Tendon and ligament injuries are among the most common musculoskeletal injuries sustained by competition horses and represent a significant cause of morbidity and mortality. A study of injuries occurring on British racecourses found that 46% of all limb injuries in racehorses were to tendons and ligaments (Williams et al. 2001). The incidence rate is also high for horses in training, at 1.9/100 horse months, recorded in National Hunt training yards in the UK over 2 racing seasons (Ely et al. 2009). A similar picture is seen in other parts of the world; 15% of Thoroughbred flat racehorses in training in Japan in one year suffered from a tendon or ligament injury (Kasashima et al. 2004). On Kentucky racecourses 28.1% of musculoskeletal injuries were to the superficial digital flexor tendon (SDFT) or suspensory ligament (Peloso et al. 1994), while tendon injury was the most common reason for retirement in racing Thoroughbreds in Hong Kong (Lam et al. 2007). Although much less epidemiological information is available for horses competing in other disciplines, tendon injury is generally recognised as a significant problem. A study in event horses found that injuries to tendons and ligaments were the most common reason (43.4%) preventing horses from competing (Singer et al. 2008).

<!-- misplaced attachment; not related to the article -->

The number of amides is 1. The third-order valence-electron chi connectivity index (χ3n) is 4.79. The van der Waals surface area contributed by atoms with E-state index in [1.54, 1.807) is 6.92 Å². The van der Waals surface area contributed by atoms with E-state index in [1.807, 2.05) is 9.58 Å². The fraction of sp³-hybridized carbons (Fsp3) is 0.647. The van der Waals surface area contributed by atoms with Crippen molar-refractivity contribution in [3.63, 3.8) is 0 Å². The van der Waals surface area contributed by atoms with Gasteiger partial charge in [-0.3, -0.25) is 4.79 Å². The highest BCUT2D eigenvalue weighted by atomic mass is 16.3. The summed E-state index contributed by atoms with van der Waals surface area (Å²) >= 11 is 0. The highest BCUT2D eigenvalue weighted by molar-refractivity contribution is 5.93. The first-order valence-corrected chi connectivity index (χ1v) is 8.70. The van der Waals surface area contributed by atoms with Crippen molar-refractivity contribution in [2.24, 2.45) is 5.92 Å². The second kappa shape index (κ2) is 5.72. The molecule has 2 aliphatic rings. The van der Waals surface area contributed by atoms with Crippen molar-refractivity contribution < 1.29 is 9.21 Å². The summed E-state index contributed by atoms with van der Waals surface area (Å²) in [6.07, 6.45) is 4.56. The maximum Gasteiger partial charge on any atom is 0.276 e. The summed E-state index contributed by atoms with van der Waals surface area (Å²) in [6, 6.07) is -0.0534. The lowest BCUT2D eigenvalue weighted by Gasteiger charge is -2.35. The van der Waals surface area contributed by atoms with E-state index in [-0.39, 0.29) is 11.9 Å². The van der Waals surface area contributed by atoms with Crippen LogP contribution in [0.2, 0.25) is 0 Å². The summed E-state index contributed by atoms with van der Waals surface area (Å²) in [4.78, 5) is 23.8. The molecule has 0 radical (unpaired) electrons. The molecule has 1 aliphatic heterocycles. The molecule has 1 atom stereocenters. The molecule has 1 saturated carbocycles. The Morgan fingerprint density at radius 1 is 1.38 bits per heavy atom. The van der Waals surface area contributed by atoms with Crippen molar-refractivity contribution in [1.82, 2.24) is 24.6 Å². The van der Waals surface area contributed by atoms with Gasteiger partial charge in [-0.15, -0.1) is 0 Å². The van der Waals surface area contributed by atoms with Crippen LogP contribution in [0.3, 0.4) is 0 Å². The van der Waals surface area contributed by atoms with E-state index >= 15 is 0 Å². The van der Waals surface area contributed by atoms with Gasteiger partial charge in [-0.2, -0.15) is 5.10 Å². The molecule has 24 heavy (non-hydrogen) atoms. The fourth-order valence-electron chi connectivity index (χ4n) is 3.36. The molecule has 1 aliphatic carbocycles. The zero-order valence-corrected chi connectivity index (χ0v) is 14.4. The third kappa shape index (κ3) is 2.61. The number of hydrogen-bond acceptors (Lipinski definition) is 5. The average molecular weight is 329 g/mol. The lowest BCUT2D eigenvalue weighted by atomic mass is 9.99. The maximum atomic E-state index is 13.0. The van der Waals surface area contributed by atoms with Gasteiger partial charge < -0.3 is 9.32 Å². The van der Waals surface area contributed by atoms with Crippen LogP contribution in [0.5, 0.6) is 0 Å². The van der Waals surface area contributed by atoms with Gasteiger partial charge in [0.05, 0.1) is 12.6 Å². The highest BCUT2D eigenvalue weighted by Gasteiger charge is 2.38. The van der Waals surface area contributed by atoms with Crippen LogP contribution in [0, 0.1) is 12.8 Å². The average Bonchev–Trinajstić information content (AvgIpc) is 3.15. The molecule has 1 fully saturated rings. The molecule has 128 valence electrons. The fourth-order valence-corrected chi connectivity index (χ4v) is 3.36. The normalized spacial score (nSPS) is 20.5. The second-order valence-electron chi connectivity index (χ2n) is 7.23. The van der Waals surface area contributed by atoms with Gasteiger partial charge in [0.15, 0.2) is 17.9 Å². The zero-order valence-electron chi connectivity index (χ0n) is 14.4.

The majority of tendon injuries in racehorses (97–99%) occur to the forelimb tendons (Kasashima et al. 2004; Lam et al. 2007), with the SDFT being injured in 75–93% of cases (Kasashima et al. 2004; Ely et al. 2004, 2009). In event horses the SDFT was also the most commonly injured tendon or ligament (Singer et al. 2008). The high susceptibility of the SDFT to injury is not surprising when considering the function of this tendon. In addition to preventing hyper-extension of the metacarpo-phalangeal joint, the SDFT plays a vital role in energy storage and release thereby increasing the efficiency of locomotion (Alexander 1991). Energy storing tendons are required to stretch and recoil and are therefore subjected to high strains. Maximum in vivo strain for the common digital extensor tendon, a positional tendon, has been estimated at 2.5% (Birch 2007), which is almost 4 times lower than the failure strain of 9.7% recorded in vitro (Batson et al. 2003). In contrast, during gallop, in vivo strains of 16% have been recorded in the SDFT (Stephens et al. 1989), similar to the failure strains of 15–17% recorded in vitro (Dowling et al. 2002; Gerard et al. 2005). Therefore, the SDFT is working with a very low safety margin. However, despite this, some horses race and compete at the very top level without ever suffering from a tendon problem.